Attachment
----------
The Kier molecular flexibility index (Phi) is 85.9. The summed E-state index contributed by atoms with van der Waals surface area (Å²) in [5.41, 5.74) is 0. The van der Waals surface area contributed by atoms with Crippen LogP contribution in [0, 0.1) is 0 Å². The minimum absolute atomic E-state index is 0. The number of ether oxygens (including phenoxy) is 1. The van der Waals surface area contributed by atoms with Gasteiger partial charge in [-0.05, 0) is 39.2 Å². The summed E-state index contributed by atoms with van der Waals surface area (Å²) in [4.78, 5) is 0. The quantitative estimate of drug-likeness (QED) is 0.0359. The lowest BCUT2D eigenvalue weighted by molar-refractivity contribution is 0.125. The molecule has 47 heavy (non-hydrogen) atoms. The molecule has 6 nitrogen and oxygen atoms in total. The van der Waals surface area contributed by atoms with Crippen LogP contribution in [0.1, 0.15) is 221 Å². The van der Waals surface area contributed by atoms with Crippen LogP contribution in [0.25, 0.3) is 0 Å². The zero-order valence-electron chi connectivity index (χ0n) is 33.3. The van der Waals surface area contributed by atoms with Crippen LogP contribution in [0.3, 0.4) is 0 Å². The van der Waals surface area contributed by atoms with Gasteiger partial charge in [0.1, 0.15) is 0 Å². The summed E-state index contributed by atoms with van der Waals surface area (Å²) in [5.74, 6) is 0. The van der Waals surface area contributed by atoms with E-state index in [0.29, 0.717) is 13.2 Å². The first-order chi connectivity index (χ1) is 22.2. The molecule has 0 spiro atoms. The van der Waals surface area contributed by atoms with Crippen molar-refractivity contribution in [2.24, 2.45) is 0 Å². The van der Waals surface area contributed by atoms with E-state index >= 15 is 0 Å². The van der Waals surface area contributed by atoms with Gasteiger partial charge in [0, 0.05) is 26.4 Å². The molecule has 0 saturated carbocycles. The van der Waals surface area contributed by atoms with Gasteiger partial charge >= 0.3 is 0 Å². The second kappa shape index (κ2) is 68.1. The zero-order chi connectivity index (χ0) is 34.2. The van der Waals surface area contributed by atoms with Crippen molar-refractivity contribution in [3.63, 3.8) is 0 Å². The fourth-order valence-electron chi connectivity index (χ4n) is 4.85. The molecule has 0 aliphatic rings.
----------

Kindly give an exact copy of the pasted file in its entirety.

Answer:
The Kier molecular flexibility index (Phi) is 85.9. The summed E-state index contributed by atoms with van der Waals surface area (Å²) in [5.41, 5.74) is 0. The van der Waals surface area contributed by atoms with Crippen LogP contribution in [0, 0.1) is 0 Å². The minimum absolute atomic E-state index is 0. The number of ether oxygens (including phenoxy) is 1. The van der Waals surface area contributed by atoms with Gasteiger partial charge in [-0.05, 0) is 39.2 Å². The summed E-state index contributed by atoms with van der Waals surface area (Å²) in [4.78, 5) is 0. The quantitative estimate of drug-likeness (QED) is 0.0359. The lowest BCUT2D eigenvalue weighted by molar-refractivity contribution is 0.125. The molecule has 47 heavy (non-hydrogen) atoms. The molecule has 6 nitrogen and oxygen atoms in total. The van der Waals surface area contributed by atoms with Crippen LogP contribution in [0.1, 0.15) is 221 Å². The van der Waals surface area contributed by atoms with Crippen LogP contribution in [0.25, 0.3) is 0 Å². The zero-order valence-electron chi connectivity index (χ0n) is 33.3. The van der Waals surface area contributed by atoms with Crippen LogP contribution in [0.3, 0.4) is 0 Å². The van der Waals surface area contributed by atoms with Gasteiger partial charge in [0.1, 0.15) is 0 Å². The summed E-state index contributed by atoms with van der Waals surface area (Å²) in [5.74, 6) is 0. The van der Waals surface area contributed by atoms with E-state index in [0.29, 0.717) is 13.2 Å². The first-order chi connectivity index (χ1) is 22.2. The molecule has 0 spiro atoms. The van der Waals surface area contributed by atoms with Crippen molar-refractivity contribution in [2.24, 2.45) is 0 Å². The van der Waals surface area contributed by atoms with E-state index >= 15 is 0 Å². The van der Waals surface area contributed by atoms with Gasteiger partial charge in [0, 0.05) is 26.4 Å². The molecule has 0 saturated carbocycles. The van der Waals surface area contributed by atoms with Gasteiger partial charge >= 0.3 is 0 Å². The second kappa shape index (κ2) is 68.1. The zero-order chi connectivity index (χ0) is 34.2. The van der Waals surface area contributed by atoms with Crippen molar-refractivity contribution in [3.63, 3.8) is 0 Å². The fourth-order valence-electron chi connectivity index (χ4n) is 4.85. The molecule has 0 aliphatic rings.